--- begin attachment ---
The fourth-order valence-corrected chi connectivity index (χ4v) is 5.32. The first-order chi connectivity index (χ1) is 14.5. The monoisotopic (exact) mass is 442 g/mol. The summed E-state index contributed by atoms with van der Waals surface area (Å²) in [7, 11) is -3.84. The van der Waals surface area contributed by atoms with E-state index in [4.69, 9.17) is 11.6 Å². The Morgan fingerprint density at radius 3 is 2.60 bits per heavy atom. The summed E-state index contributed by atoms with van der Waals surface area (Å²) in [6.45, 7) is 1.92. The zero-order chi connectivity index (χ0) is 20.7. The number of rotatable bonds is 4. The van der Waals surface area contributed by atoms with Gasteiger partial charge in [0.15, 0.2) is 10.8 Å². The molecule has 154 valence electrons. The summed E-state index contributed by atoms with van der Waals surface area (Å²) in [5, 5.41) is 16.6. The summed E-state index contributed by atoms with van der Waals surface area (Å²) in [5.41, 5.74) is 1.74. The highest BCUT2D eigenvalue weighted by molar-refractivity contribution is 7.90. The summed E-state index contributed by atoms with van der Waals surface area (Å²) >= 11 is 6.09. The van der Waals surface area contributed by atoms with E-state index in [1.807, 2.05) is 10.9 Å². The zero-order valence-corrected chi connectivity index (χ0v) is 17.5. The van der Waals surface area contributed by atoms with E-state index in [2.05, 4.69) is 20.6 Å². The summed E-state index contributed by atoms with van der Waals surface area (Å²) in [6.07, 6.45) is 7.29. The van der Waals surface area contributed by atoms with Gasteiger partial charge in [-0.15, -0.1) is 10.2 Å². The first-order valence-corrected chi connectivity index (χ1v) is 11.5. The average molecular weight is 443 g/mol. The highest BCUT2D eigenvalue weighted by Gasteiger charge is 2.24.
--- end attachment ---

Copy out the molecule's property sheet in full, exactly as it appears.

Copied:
The fourth-order valence-corrected chi connectivity index (χ4v) is 5.32. The first-order chi connectivity index (χ1) is 14.5. The monoisotopic (exact) mass is 442 g/mol. The summed E-state index contributed by atoms with van der Waals surface area (Å²) in [7, 11) is -3.84. The van der Waals surface area contributed by atoms with E-state index in [4.69, 9.17) is 11.6 Å². The Morgan fingerprint density at radius 3 is 2.60 bits per heavy atom. The summed E-state index contributed by atoms with van der Waals surface area (Å²) in [6.45, 7) is 1.92. The zero-order chi connectivity index (χ0) is 20.7. The number of rotatable bonds is 4. The van der Waals surface area contributed by atoms with Gasteiger partial charge in [0.15, 0.2) is 10.8 Å². The molecule has 154 valence electrons. The summed E-state index contributed by atoms with van der Waals surface area (Å²) in [5, 5.41) is 16.6. The summed E-state index contributed by atoms with van der Waals surface area (Å²) in [5.41, 5.74) is 1.74. The highest BCUT2D eigenvalue weighted by molar-refractivity contribution is 7.90. The summed E-state index contributed by atoms with van der Waals surface area (Å²) >= 11 is 6.09. The van der Waals surface area contributed by atoms with E-state index in [1.807, 2.05) is 10.9 Å². The zero-order valence-corrected chi connectivity index (χ0v) is 17.5. The van der Waals surface area contributed by atoms with E-state index in [2.05, 4.69) is 20.6 Å². The summed E-state index contributed by atoms with van der Waals surface area (Å²) in [6.07, 6.45) is 7.29. The van der Waals surface area contributed by atoms with Gasteiger partial charge in [-0.15, -0.1) is 10.2 Å². The first-order valence-corrected chi connectivity index (χ1v) is 11.5. The average molecular weight is 443 g/mol. The highest BCUT2D eigenvalue weighted by Gasteiger charge is 2.24.